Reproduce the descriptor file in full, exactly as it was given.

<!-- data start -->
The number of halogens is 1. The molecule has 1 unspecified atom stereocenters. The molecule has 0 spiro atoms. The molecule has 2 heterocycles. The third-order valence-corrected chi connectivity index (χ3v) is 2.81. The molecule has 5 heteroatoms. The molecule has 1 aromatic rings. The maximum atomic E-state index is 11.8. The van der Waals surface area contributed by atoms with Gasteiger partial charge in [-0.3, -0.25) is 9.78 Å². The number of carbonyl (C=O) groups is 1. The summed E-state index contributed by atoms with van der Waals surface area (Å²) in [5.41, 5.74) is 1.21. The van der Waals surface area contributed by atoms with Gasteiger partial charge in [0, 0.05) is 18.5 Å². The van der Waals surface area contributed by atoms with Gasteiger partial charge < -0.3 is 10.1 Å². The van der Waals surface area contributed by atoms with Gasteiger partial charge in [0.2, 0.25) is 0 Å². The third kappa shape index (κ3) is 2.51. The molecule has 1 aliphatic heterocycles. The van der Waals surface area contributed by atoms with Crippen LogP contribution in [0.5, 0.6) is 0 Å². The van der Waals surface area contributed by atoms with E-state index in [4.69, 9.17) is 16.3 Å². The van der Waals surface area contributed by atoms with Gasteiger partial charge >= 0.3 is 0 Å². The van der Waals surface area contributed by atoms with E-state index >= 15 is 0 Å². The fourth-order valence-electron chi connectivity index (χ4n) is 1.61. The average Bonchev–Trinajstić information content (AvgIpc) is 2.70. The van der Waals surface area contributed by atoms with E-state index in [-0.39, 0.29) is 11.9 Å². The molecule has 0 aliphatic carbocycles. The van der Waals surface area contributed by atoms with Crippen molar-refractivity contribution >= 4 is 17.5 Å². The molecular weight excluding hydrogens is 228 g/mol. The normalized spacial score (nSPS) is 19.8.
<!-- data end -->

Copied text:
The number of halogens is 1. The molecule has 1 unspecified atom stereocenters. The molecule has 0 spiro atoms. The molecule has 2 heterocycles. The third-order valence-corrected chi connectivity index (χ3v) is 2.81. The molecule has 5 heteroatoms. The molecule has 1 aromatic rings. The maximum atomic E-state index is 11.8. The van der Waals surface area contributed by atoms with Gasteiger partial charge in [-0.3, -0.25) is 9.78 Å². The number of carbonyl (C=O) groups is 1. The summed E-state index contributed by atoms with van der Waals surface area (Å²) in [5.41, 5.74) is 1.21. The van der Waals surface area contributed by atoms with Gasteiger partial charge in [0, 0.05) is 18.5 Å². The van der Waals surface area contributed by atoms with Gasteiger partial charge < -0.3 is 10.1 Å². The van der Waals surface area contributed by atoms with Gasteiger partial charge in [0.2, 0.25) is 0 Å². The third kappa shape index (κ3) is 2.51. The molecule has 1 aliphatic heterocycles. The van der Waals surface area contributed by atoms with Crippen LogP contribution in [0.5, 0.6) is 0 Å². The van der Waals surface area contributed by atoms with E-state index in [4.69, 9.17) is 16.3 Å². The van der Waals surface area contributed by atoms with Gasteiger partial charge >= 0.3 is 0 Å². The van der Waals surface area contributed by atoms with E-state index >= 15 is 0 Å². The fourth-order valence-electron chi connectivity index (χ4n) is 1.61. The average Bonchev–Trinajstić information content (AvgIpc) is 2.70. The van der Waals surface area contributed by atoms with E-state index in [-0.39, 0.29) is 11.9 Å². The molecule has 0 aliphatic carbocycles. The van der Waals surface area contributed by atoms with Crippen molar-refractivity contribution >= 4 is 17.5 Å². The molecular weight excluding hydrogens is 228 g/mol. The normalized spacial score (nSPS) is 19.8.